and I run Linux a lot too in addition to MS Windows.

              Alan.
            • Alan C
              Alan C wrote: [ .exe, script, language engine(s) compatible with Notetab ] ... I d place my bet that it is supported (works with Notetab, that is, Python) --
              Message 6 of 10 , Apr 19, 2005
                Alan C wrote:
                [ .exe, script, language engine(s) compatible with Notetab ]

                >But I don't know about Python (haven't
                >heard that it is).
                >
                >
                I'd place my bet that it is supported (works with Notetab, that is, Python)

                --
                If you need use of language engine other than Perl (with exception
                of runawk) then must use runscript (a clip command).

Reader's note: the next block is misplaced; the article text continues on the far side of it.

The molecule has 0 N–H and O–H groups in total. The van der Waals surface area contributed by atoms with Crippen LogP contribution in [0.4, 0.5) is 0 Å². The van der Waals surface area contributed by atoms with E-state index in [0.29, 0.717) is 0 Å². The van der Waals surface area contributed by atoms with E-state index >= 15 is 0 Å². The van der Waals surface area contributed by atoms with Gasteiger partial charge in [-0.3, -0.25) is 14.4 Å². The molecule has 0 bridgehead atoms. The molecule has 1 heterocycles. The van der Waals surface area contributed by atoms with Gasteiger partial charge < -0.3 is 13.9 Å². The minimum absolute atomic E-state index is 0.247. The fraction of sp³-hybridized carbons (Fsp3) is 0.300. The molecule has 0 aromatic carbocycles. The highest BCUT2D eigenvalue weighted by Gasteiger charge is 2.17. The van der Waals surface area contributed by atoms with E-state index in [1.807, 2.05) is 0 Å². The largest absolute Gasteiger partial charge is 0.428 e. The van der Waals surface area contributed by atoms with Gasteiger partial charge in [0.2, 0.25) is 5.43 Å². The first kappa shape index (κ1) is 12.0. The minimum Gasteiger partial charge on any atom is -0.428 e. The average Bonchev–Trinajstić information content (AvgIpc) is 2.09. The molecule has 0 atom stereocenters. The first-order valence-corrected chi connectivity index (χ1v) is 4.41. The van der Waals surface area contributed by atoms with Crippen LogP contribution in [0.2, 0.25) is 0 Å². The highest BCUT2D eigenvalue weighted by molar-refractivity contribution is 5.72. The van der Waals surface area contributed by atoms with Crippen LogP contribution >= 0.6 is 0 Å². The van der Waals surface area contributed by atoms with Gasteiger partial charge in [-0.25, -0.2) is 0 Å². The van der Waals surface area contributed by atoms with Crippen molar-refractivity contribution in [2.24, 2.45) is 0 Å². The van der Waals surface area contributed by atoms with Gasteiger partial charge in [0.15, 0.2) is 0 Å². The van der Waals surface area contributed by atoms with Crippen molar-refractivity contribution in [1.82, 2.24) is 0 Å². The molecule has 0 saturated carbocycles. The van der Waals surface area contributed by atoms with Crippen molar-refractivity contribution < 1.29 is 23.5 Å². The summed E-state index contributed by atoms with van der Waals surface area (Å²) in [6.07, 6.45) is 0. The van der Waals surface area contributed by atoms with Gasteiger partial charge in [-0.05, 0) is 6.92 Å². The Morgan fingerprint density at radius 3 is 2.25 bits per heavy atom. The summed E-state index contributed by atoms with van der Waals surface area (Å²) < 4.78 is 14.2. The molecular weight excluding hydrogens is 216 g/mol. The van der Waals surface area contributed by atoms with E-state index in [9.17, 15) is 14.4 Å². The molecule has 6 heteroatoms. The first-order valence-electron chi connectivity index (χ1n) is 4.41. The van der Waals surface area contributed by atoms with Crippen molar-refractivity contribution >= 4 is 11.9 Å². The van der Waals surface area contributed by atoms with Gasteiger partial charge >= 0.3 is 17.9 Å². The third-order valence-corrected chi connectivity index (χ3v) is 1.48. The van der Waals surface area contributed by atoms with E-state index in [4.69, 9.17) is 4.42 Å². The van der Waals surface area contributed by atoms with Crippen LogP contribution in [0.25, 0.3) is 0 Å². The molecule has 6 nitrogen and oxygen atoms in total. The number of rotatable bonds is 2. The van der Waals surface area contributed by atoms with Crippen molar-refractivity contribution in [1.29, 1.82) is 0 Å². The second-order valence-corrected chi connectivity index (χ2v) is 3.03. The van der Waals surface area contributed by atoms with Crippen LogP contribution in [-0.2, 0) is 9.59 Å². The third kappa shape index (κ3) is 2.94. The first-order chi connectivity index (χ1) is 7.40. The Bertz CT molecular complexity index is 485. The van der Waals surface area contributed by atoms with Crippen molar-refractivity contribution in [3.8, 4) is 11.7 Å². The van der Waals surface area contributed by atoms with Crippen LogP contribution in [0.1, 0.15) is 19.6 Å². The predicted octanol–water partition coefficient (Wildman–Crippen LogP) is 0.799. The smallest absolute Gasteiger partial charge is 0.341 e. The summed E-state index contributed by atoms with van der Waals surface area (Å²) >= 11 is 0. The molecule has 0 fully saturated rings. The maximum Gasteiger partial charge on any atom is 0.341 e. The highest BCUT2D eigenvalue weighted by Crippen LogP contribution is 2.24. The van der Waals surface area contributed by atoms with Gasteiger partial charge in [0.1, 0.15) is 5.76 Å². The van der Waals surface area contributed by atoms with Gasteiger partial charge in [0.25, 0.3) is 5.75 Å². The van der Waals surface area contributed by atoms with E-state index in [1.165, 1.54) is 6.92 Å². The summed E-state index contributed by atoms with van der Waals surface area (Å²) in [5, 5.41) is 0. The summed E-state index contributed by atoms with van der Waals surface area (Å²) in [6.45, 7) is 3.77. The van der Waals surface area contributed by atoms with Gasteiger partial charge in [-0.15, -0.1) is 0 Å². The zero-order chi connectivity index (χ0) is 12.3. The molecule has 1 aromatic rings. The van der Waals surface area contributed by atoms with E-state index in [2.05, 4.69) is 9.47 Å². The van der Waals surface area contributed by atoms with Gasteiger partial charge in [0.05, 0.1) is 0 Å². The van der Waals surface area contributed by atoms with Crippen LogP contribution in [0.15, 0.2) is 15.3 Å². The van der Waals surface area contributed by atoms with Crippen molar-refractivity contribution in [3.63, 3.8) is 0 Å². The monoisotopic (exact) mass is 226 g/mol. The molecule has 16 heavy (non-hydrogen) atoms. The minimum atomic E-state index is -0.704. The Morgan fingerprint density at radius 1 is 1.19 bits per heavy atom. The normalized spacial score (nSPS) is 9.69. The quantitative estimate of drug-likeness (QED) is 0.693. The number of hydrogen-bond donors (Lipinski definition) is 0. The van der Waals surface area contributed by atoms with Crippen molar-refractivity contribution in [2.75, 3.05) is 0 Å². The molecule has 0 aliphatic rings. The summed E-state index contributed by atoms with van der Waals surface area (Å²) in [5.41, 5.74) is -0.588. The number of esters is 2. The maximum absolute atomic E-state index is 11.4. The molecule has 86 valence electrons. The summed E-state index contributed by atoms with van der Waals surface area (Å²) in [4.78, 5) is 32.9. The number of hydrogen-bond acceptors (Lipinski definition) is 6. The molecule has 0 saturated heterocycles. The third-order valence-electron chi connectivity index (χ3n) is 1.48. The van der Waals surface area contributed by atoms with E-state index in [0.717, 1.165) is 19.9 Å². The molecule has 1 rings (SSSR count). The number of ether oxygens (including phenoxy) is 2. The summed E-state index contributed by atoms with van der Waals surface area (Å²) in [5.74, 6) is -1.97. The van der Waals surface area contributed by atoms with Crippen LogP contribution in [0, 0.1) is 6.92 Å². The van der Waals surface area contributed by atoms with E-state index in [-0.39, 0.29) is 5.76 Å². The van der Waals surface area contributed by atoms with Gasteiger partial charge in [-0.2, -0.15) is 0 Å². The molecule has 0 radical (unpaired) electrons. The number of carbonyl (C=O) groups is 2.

http://groups.yahoo.com/group/ntb-scripts/message/296
                --

                See that url for even more.

                --

                ^!Set %ntpscripshort%=^$GetShort("^$GetScriptPath$")$
                ^!Set %myfile%=^**
                ^!Set %myfile%=^$GetShort("^%myfile%")$
                ^!RunScript "^$GetPerlExe$ ^1 ^%myfile%" "^%ntpscripshort%perltidy.pl"
                ; ----<end-clip<


                ^!Set %ntpscripshort%=^$GetShort("^$GetScriptPath$")$
                ^!Set %myfile%=^**
                ^!Set %myfile%=^$GetShort("^%myfile%")$
                ^!RunScript "^$GetPerlExe$ ^1 ^%myfile%" "^%ntpscripshort%tag2para.pl"
                ; ----<end-clip<

                There's two clips, each calls up a different Perl script. Pay particular
                attention to all of the getshort utilized as well as the double quotes
                utilized
                in the runscript lines.

                Substitute ^$GetPerlExe$ for/with Python.exe

                Substitute (the very right hand part that's in its own quotes) for/with
                "path_to_python_script.py"